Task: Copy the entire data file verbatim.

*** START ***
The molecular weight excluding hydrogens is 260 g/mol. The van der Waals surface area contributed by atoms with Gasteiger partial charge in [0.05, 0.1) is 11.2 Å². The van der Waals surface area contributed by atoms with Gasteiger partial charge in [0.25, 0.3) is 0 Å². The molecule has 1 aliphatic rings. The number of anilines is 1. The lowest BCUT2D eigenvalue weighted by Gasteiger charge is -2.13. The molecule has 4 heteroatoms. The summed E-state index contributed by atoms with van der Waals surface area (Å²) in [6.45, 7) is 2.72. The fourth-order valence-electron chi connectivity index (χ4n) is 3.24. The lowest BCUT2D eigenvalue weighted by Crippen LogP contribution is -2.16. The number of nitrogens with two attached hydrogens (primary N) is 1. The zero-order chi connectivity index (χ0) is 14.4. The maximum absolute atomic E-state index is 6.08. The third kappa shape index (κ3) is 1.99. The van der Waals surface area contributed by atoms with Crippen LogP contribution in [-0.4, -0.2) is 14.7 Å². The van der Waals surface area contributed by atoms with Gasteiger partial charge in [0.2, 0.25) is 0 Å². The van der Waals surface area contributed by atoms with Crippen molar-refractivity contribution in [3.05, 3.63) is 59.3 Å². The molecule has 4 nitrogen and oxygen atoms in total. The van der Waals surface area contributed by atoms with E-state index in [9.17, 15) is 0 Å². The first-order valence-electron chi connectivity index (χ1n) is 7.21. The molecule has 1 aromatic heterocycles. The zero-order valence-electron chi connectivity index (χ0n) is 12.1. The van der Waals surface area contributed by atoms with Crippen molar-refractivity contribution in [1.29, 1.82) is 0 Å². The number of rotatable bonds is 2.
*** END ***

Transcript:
The molecular weight excluding hydrogens is 260 g/mol. The van der Waals surface area contributed by atoms with Gasteiger partial charge in [0.05, 0.1) is 11.2 Å². The van der Waals surface area contributed by atoms with Gasteiger partial charge in [0.25, 0.3) is 0 Å². The molecule has 1 aliphatic rings. The number of anilines is 1. The lowest BCUT2D eigenvalue weighted by Gasteiger charge is -2.13. The molecule has 4 heteroatoms. The summed E-state index contributed by atoms with van der Waals surface area (Å²) in [6.45, 7) is 2.72. The fourth-order valence-electron chi connectivity index (χ4n) is 3.24. The lowest BCUT2D eigenvalue weighted by Crippen LogP contribution is -2.16. The number of nitrogens with two attached hydrogens (primary N) is 1. The zero-order chi connectivity index (χ0) is 14.4. The maximum absolute atomic E-state index is 6.08. The third kappa shape index (κ3) is 1.99. The van der Waals surface area contributed by atoms with Crippen LogP contribution in [-0.4, -0.2) is 14.7 Å². The van der Waals surface area contributed by atoms with Gasteiger partial charge in [0.2, 0.25) is 0 Å². The van der Waals surface area contributed by atoms with Crippen molar-refractivity contribution in [3.05, 3.63) is 59.3 Å². The molecule has 4 nitrogen and oxygen atoms in total. The van der Waals surface area contributed by atoms with E-state index in [9.17, 15) is 0 Å². The first-order valence-electron chi connectivity index (χ1n) is 7.21. The molecule has 1 aromatic heterocycles. The zero-order valence-electron chi connectivity index (χ0n) is 12.1. The van der Waals surface area contributed by atoms with Crippen molar-refractivity contribution in [1.29, 1.82) is 0 Å². The number of rotatable bonds is 2.